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Trypanosomiasis, african
Diagnosis

Diagnostic methods

Parasitological diagnosis
Diagnosis may be achieved by microscopic detection of trypanosomes in blood, in chancre aspirates, in lymph or cerebrospinal fluids. However, sensitivity is limited even when parasite concentration techniques (micro-haematocrit or the mini-anion exchange centrifugation technique) are used. Sensitivity is less a problem in acute T.b. rhodesiense infections, where trypanosomes are numerous. Multiple specimens should be collected because parasite numbers fluctuate!
Caution when handling specimens of infected patients, which are highly infectious!

Molecular diagnosis
Nested PCR tests have been developed to differentiate trypanosome species in domestic and wild animals for epidemiological studies. A recent paper describes a multiplex PCR that discriminates between T.b. brucei and zoonotic T.b. rhodesiense.

Antigen detection
An ELISA method is available to detect antigen in serum and cerebrospinal fluid. A simple rapid test, the card indirect agglutination test (CIATT), is available for field surveys.

Antibody detection
Specific antibodies may be demonstrated by ELISA, IFAT and the card agglutination test (CATT). Serology is important in chronic sleeping sickness due to T.b. gambiense.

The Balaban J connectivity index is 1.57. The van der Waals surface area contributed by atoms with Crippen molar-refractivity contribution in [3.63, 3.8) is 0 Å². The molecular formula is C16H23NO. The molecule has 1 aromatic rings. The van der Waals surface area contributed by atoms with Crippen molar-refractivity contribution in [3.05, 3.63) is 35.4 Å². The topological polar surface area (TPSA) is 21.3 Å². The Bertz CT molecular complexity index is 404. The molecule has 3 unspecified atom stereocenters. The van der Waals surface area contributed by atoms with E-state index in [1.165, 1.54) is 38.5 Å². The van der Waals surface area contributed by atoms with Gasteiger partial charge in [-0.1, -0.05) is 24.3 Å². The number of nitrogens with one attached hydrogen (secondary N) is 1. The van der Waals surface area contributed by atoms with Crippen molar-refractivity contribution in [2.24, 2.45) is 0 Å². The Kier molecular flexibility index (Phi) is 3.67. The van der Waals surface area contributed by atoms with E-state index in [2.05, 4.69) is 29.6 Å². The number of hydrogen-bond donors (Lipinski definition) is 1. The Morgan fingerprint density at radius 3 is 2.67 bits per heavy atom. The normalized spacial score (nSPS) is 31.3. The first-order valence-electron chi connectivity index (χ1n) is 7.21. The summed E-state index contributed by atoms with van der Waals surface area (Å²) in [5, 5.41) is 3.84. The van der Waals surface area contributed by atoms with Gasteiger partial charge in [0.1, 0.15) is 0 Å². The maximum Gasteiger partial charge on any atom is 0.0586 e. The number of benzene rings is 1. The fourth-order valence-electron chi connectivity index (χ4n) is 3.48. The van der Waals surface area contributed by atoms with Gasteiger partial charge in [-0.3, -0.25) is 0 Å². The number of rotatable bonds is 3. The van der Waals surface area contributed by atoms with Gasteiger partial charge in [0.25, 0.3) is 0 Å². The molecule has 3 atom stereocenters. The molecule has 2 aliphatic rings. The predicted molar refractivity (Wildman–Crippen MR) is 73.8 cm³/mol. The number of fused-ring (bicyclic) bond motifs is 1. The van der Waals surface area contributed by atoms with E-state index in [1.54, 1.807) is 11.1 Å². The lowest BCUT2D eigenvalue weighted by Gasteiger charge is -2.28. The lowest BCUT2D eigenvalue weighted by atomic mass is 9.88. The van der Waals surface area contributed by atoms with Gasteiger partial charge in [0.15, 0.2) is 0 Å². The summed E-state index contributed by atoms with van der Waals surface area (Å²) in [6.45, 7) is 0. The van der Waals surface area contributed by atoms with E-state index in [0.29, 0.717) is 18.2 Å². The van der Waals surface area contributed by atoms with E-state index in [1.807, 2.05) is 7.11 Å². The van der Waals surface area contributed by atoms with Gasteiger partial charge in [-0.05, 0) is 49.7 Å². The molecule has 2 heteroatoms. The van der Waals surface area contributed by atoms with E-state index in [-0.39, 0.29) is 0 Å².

For serological screening of T. b. gambiense, the feasibility to detect antibodies in human saliva has been proven.
High levels of mainly non-specific IgM are common in African trypanosomiasis due to polyclonal activation of lymphocytes.

 

Diagnostic strategies 

  1. For screening a population in an endemic area
    Rapid antigen detection tests are most convenient to assess endemicity.
     
  2. For diagnosing an individual case
    As a first attempt, one tries to demonstrate trypanosomes in the blood directly or by using concentration methods. As additional methods, antigen – and antibody – detection could be used if blood examinations are negative.
     
  3. For evaluating control measures
    Be aware that in view of the potentially low prevalence after an intervention, you have to select a diagnostic strategy assuring a high predictive value for positive results. This means you should choose a single method (or eventually a combination of methods) with a high specificity!
    To get an exact value for the relative risk in a placebo-controlled intervention study (e.g. a vaccine trial), the specificity should ideally be 100%.
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